Yunyun Zhou is an Associate Professor in Chinese Politics and Society at the University of Oslo. She obtained her PhD in Chinese Studies from University of Oxford with a fieldwork-based research project on women cadres and political institutions in China’s local governance.
As a political sociologist and feminist researcher, her recent research focus on affective authoritarianism, youth politization, and state-feminism in contemporary China. She is also a curator of Chinese language independent films in Oslo and Berlin and an ethnographic filmmaker.
Embracing a collaborative research approach and an activist/scholar identity, Yunyun is currently an associate researcher of the International Research Group on Authoritarianism and Counter-Strategies (IRGAC) at the Rosa Luxemburg Stiftung. Together with her colleagues, she is exploring the following two research topics:
Feminist theorization of affect and authoritarianism
This project aims to build a transnational feminist understanding of the role of affect in authoritarian governance. Central to this initiative are questions such as what are the common characteristics of affective governance in authoritarian contexts, in countries such as Iran, Turkey, and China? What are the feminist critiques of these affective tactics and what are their counter-strategies? How can affective theories be better channeled to the Marxist feminist critiques of neoliberalism, reproductive labour and gender inequality?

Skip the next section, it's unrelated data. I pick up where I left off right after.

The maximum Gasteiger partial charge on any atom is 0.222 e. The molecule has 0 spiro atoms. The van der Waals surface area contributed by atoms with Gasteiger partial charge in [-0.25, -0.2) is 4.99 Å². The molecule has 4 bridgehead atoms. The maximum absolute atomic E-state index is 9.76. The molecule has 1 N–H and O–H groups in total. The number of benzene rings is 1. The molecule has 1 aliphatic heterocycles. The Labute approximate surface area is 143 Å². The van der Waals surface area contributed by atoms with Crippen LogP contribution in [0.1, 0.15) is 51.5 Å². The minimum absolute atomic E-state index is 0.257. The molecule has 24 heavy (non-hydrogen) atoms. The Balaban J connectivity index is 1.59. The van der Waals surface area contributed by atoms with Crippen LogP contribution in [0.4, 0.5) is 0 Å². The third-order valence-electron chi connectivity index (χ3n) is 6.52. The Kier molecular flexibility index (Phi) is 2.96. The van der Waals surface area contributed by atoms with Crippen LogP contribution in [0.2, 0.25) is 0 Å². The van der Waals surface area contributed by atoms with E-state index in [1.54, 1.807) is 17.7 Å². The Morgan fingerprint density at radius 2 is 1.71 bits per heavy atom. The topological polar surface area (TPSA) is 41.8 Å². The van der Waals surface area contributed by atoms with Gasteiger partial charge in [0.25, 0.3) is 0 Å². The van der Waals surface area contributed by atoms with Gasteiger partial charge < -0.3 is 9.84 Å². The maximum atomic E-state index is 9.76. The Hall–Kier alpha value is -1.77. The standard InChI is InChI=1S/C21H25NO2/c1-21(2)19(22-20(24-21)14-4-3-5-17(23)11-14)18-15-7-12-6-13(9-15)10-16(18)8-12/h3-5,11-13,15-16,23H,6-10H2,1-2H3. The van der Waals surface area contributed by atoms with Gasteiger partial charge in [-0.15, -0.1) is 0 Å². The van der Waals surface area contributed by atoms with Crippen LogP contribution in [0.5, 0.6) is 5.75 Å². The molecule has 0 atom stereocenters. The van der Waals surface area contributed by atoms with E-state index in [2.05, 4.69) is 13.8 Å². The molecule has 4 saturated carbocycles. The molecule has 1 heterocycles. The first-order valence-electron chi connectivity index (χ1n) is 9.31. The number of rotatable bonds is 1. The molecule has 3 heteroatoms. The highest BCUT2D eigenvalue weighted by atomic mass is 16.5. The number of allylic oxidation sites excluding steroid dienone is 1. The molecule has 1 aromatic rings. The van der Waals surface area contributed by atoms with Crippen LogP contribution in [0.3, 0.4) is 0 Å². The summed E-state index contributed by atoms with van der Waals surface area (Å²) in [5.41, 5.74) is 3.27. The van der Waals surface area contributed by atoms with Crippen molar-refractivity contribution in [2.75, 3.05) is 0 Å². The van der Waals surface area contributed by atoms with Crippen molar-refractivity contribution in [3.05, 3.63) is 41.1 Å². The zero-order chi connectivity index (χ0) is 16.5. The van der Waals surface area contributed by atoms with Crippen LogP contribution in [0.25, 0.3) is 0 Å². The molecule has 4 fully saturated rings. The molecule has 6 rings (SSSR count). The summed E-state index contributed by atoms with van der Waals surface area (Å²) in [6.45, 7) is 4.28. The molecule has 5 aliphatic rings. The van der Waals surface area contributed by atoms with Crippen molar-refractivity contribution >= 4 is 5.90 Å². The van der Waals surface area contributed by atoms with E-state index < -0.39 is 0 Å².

- New social movements, grassroots communities, and alternative imaginaries of China
Triggered by the prolonged Covid-19 lockdowns, China has witnessed an unanticipated wave of popular resistance organised by students, workers, home-owners both within its national border and among its diaspora at the end of 2022. This ongoing social resistance demonstrates a de-centered, action-focused and politicised nature, often starting with the protest against concrete policies and quickly escalating into wider political grievances. Yet what is often overlooked is the connection between such resistance to China’s re-emerging civil society taken the form of artist networks, youth spaces, lifestyle communities, etc. This project aims to bring together the latest development of China’s grassroots communities with the current social and political resistance to explore their shared imaginaries of an alternative future of China.